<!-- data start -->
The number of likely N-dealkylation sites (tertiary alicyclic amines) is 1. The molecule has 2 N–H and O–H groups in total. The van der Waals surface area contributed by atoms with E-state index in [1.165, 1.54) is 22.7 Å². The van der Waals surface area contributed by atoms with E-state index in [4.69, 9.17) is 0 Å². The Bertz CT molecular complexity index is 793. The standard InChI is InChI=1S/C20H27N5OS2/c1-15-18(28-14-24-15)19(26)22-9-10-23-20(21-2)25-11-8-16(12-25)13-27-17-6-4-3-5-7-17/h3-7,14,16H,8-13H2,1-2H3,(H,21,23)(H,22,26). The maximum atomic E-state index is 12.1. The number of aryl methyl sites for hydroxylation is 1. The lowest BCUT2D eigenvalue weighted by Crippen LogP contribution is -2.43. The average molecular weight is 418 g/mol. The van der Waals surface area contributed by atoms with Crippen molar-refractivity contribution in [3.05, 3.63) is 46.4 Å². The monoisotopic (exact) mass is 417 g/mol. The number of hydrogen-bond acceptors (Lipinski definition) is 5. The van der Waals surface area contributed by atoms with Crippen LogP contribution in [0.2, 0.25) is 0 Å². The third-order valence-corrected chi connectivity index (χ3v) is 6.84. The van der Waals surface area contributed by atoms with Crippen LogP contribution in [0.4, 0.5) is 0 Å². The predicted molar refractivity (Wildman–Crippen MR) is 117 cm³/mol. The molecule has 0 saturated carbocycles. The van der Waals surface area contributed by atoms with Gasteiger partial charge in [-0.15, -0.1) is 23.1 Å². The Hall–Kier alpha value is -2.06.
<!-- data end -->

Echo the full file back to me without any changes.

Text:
The number of likely N-dealkylation sites (tertiary alicyclic amines) is 1. The molecule has 2 N–H and O–H groups in total. The van der Waals surface area contributed by atoms with E-state index in [1.165, 1.54) is 22.7 Å². The van der Waals surface area contributed by atoms with E-state index in [4.69, 9.17) is 0 Å². The Bertz CT molecular complexity index is 793. The standard InChI is InChI=1S/C20H27N5OS2/c1-15-18(28-14-24-15)19(26)22-9-10-23-20(21-2)25-11-8-16(12-25)13-27-17-6-4-3-5-7-17/h3-7,14,16H,8-13H2,1-2H3,(H,21,23)(H,22,26). The maximum atomic E-state index is 12.1. The number of aryl methyl sites for hydroxylation is 1. The lowest BCUT2D eigenvalue weighted by Crippen LogP contribution is -2.43. The average molecular weight is 418 g/mol. The van der Waals surface area contributed by atoms with Crippen molar-refractivity contribution in [3.05, 3.63) is 46.4 Å². The monoisotopic (exact) mass is 417 g/mol. The number of hydrogen-bond acceptors (Lipinski definition) is 5. The van der Waals surface area contributed by atoms with Crippen LogP contribution in [0.2, 0.25) is 0 Å². The third-order valence-corrected chi connectivity index (χ3v) is 6.84. The van der Waals surface area contributed by atoms with Crippen LogP contribution in [0.4, 0.5) is 0 Å². The predicted molar refractivity (Wildman–Crippen MR) is 117 cm³/mol. The molecule has 0 saturated carbocycles. The van der Waals surface area contributed by atoms with Gasteiger partial charge in [-0.15, -0.1) is 23.1 Å². The Hall–Kier alpha value is -2.06.